What Should Be At 500 S. Broadway

What Should Be At 500 S. Broadway
A morning rendering of the two, 22-story mixed-use structures looking northeast towards the Arch

Trending in the right direction

Downtown’s office market is growing steadily with the recent completion of the Square HQ in the old post-dispatch building, the new PWC Pennant building in Ballpark Village, and the promise of a contemporary technology district north of Washington. This expansion is piggybacked by a residential boom consisting of both historic rehab and modern infill spreading throughout Downtown from Jefferson to the river, the newest addition being a 29-story tower on Locust. Riding this reemergence, I propose a plan that considers the growth in both markets as well as the diverse built environment that makes our Downtown so unique. Playing off of the Eads Bridge, Mansion House, the MAC, and of course, Busch Stadium, I introduce a dual mixed-use high rise development that both blends in with the historic fabric of the neighborhood as well as modernizes our skyline. This is what should be at 500 S. Broadway.

A street view looking up at the two buildings from the south
Aerial view of the development looking north at sunset

Meet Ballpark East

Ballpark East is made up of two 22-story mixed-use towers with ground-level retail, 15-floors of residential, and six floors of Class A office space. Clad in brick and steel, the development is meant to play off of surrounding buildings, namely the Populous-designed Busch Stadium III. With several outdoor spaces, including an expansive amenity and pool deck on floor 16, the eastern tower features unobstructed views of the Arch. The tower to the west features views down into the stadium for live gameday viewing, similar to the concept adopted at One Cardinal Way.

The current state of 500 S. Broadway and its close proximity to both Busch Stadium and the Arch grounds.

The Site

Sitting just across Broadway from Busch Stadium and a few blocks walk to the Gateway Arch National Park, 500 S. Broadway is currently home to a surface-level parking lot, largely unproductive in its current form. Looking at an aerial view of the surrounding area, it is baffling why such a high-profile parcel in our city’s central business district houses surface-level parking when a sprawling sea of asphalt exists to the south, and with the massive Busch East garage sitting half-empty, one block to the north. St. Louis, it’s time to end the hold that parking has on our urban fabric. This proposal is car-free.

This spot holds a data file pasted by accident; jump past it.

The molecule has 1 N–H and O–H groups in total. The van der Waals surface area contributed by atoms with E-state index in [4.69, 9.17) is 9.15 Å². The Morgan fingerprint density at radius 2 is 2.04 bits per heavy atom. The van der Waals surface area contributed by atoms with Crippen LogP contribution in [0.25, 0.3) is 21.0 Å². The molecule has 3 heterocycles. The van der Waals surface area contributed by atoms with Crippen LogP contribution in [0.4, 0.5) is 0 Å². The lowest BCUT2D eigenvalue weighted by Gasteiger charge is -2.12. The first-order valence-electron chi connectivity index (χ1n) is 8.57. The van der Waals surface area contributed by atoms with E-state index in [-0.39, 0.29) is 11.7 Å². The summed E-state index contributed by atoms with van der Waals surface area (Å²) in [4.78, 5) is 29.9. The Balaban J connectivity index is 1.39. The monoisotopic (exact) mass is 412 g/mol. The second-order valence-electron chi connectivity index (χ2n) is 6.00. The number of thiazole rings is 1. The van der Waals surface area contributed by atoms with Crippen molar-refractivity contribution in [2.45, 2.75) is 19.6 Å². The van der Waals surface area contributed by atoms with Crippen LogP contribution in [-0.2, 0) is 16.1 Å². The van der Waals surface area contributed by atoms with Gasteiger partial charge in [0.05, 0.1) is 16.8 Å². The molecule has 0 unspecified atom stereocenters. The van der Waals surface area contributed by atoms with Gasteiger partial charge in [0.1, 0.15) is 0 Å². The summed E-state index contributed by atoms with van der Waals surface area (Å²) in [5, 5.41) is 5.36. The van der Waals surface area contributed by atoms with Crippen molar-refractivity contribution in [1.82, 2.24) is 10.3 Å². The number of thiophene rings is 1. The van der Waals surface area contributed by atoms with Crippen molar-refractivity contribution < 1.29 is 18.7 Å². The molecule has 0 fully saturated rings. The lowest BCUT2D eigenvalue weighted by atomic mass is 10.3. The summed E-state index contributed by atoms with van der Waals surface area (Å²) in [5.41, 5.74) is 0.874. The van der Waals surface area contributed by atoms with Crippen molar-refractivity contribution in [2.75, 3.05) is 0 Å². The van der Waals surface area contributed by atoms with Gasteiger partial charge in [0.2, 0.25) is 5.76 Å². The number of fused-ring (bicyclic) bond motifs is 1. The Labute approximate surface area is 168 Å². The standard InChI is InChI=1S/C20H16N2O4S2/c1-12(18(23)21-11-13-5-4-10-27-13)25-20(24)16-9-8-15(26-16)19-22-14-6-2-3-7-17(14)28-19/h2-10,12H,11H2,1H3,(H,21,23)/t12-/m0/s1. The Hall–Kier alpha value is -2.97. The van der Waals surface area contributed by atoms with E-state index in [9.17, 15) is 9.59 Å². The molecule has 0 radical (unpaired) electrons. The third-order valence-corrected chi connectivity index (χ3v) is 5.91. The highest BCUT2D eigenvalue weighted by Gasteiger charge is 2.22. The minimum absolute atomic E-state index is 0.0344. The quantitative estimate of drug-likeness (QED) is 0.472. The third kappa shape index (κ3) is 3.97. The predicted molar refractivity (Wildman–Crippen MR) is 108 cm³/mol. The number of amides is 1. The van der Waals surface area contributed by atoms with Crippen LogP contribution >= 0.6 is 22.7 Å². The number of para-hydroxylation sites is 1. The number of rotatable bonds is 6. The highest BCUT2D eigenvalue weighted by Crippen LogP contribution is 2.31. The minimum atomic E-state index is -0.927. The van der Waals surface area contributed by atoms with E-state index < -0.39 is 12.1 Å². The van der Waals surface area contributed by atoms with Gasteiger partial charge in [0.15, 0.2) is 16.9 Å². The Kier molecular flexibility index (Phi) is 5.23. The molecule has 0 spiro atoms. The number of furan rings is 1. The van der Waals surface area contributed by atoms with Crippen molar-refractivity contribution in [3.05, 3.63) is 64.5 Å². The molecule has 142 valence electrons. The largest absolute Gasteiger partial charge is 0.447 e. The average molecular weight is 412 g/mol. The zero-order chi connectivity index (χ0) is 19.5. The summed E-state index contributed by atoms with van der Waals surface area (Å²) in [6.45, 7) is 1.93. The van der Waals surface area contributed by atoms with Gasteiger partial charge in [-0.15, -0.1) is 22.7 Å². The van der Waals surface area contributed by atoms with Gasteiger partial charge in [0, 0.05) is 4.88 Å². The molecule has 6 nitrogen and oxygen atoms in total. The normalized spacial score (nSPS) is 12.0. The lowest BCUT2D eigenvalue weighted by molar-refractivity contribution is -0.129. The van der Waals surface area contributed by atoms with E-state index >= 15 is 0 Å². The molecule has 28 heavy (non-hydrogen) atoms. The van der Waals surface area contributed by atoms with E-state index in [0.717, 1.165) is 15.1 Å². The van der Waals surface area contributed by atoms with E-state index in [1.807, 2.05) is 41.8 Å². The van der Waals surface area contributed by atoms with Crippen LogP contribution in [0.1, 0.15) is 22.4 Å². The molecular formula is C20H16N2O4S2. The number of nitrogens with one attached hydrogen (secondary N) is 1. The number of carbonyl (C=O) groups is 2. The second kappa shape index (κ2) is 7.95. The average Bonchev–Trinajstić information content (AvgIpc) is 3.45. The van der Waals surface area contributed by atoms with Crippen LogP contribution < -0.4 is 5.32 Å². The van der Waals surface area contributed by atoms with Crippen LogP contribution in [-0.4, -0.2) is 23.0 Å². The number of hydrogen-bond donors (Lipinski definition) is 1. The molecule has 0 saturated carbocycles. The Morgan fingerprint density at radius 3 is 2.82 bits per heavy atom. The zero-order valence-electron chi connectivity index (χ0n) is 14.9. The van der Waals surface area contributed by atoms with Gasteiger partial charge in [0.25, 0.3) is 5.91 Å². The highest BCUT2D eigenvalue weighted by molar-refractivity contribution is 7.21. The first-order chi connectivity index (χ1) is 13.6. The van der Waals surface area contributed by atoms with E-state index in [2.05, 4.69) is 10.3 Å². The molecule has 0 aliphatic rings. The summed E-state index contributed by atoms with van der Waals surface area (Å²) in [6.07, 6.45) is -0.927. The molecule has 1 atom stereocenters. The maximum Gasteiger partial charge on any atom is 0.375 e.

Ground level view showing Cardinal Square set up for a game day

For the pedestrian experience

Ballpark East is comprised of two L-shaped buildings that are joined by a central pedestrian plaza dubbed “Cardinal Square.” This gathering space not only acts as a viewing area for gamedays and concerts but also features green space for picnicking flanked on either side by benches and other forms of seating. The plaza is sandwiched by thousands of square feet of wrap-around commercial space to ensure its use both in and out of season. The retail space in Ballpark east is geared toward everything from small grocers and local restaurants to boutiques and big-time fashion brands. This development exists not solely for its inhabitants but for the urban environment of downtown, its residents, and its visitors.

An aerial view of Cardinal Square, formed by the two structures
Elevation render looking at the southern fa├žade of the 230-foot-tall structure

By the numbers

From a low tax-base parking lot to the site of 430 apartments, 171,000 square feet of office, and 55,000 square feet of retail, this development would anchor the neighborhood to the south while acting as a vital point from which a connection can be made between Downtown and Soulard. Further, this connection would spur development along 4th and Broadway and would be integral in the further revitalization of our central core.

Aerial view looking down on Ballpark East
Looking northeast towards the arch

Preliminary sketch


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